It was true that Tardif was a thief, but she knew that his theft would be counted a virtue before the world. This she could not tell Havel, but when the critical moment came-if it did come-she would then act upon the moment's inspiration. If Tardif was a thief, what was she!-But this she could not tell Havel or the world. Even as she thought it for this thousandth time, her face flushed deeply, and a mist came before her eyes. But she hardened her heart and gave orders to proceed as soon as the horses were ready. After a hasty breakfast they were again on their way, and reached the third stage of their journey by eleven o'clock. Tardif had passed two hours before.

So, for two days they travelled, with no sleep save what they could catch as the coach rolled on. They were delayed three hours at one inn because of the trouble in getting horses, since it appeared that Tardif had taken the only available pair in the place; but a few gold pieces brought another pair galloping from a farm two miles away, and they were again on the road. Fifty miles to go, and Tardif with three hours' start of them! Unless he had an accident there was faint chance of overtaking him, for at this stage he had taken to the saddle again. As time had gone on, and the distance between them and Quebec had decreased, Madelinette had grown paler and stiller. Yet she was considerate of Madame Marie, and more than once insisted on Havel lying down for a couple of hours, and herself made him a strengthening bowl of soup at the kitchen fire of the inn. Meanwhile she inquired whether it might be possible to get four horses at the next change, and she offered five gold pieces to a man who would ride on ahead of them and secure the team.

Some magic seemed to bring her the accomplishment of the impossible, for even as she made the offer, and the downcast looks of the landlord were assuring her that her request was futile, there was the rattle of hoofs without, and a petty Government official rode up. He had come a journey of three miles only, and his horse was fresh. Agitated, yet ruling herself to composure, Madelinette approached him and made her proposal to him. He was suspicious, as became a petty Government official, and replied sullenly. She offered him money-before the landlord, unhappily-and his refusal was now unnecessarily bitter. She turned away sadly, but Madame Marie had been roused by the official's churlishness, and fo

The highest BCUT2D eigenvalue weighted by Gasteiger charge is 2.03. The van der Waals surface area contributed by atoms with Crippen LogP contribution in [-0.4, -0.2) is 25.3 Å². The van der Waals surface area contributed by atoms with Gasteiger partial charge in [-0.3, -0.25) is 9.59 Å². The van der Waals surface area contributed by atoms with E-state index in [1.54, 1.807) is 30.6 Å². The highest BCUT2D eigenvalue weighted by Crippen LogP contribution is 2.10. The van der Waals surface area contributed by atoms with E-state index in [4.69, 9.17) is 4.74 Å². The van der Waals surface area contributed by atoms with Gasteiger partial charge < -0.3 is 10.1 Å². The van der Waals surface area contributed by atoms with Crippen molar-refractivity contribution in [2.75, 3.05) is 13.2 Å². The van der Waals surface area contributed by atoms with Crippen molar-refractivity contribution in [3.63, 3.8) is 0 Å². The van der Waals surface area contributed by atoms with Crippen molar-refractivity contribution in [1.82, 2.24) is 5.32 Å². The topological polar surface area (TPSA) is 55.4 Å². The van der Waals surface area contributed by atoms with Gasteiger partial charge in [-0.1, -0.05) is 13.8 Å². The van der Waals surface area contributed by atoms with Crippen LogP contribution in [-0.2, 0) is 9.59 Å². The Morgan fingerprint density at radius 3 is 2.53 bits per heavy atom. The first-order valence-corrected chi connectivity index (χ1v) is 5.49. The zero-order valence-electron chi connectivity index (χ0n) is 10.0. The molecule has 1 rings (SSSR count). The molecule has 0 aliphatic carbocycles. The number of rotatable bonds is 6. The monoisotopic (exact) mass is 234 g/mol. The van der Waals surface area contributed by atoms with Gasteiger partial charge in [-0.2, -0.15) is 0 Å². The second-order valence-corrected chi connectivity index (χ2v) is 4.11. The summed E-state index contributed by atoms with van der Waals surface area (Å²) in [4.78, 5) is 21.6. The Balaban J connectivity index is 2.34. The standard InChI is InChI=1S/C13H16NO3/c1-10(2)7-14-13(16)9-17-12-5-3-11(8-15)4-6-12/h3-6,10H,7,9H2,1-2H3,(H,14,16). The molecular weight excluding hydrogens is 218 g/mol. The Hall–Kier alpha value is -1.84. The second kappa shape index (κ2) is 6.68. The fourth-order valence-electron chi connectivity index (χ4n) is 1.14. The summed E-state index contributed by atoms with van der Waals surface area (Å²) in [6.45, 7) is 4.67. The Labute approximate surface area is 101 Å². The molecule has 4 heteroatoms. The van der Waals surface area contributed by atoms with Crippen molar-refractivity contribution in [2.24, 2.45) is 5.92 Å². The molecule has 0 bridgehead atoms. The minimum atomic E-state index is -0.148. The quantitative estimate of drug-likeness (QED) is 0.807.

r once the placid little body spoke in that vulgar tongue which needs no interpretation. She asked the fellow if he knew to whom he had been impolite, to whom he had refused a kindly act.

"You-you, a habitant road-watcher, a pound-keeper, a village tax-collector, or something less!" she said. "You to refuse the great singer Madelinette Lajeunesse, the wife of the Seigneur of Pontiac, the greatest patriot in the land; to refuse her whom princes are glad to serve-" She stopped and gasped her indignation.

A hundred speeches and a hundred pounds could not have done so much. The habitant official stared in blank amazement, the landlord took a glass of brandy to steady himself.

"The Lajeunesse-the Lajeunesse, the singer of all the world-ah, why did she not say so then!" said the churl. "What would I not do for her! Money-no, it is nothing, but the Lajeunesse, I myself would give my horse to hear her sing."

"Tell her she can have M'sieu's horse," said the landlord, excitedly interposing.

"Tiens, who the devil-the horse is mine! If Madame-if she will but let me offer it to her myself!" said the agitated official. "I sing myself-I know what singing is. I have sung in an opera-a sentinel in armour I was. Ah, but bring me to her, and you shall see what I will do, by grace of heaven! I will marry you if you haven't a husband," he added with ardour to the dumfounded Madame Marie, who hurried to the adjoining room.

An instant afterwards the official was making an oration in tangled sentences which brought him a grateful smile and a hand-clasp from Madelinette. She could not prevent him from kissing her hand, she could not refrain from laughing when, outside the room, he tried to kiss Madame Marie. She was astounded, however, an hour later, to see him still at the inn door, marching up and down, a whip in his hand. She looked at him reproachfully, indignantly.

"Why are you not on the way?" she asked.

"Your man, that M'sieu' Havel, has rode on; I am to drive," he said. "Yes, Madame, it is my everlasting honour that I am to drive you. Havel has a good horse, the horse has a good rider, you have a good servant in me. I, Madame, have a good mistress in you-I am content. I am overjoyed-I am proud-I am ready, I, Pierre Lapierre."

The churlish official had gone back to the natural state of an excitable habitant, ready to give away his heart or lose his head at an instant's notice, the temptation being sufficient. Madelinette was frightened. She knew well why Havel had ridden on ahead without her permission, and shaking hands with the landlord and getting into the coach, she said hastily to her new coachman: "Lose not an instant. Drive hard."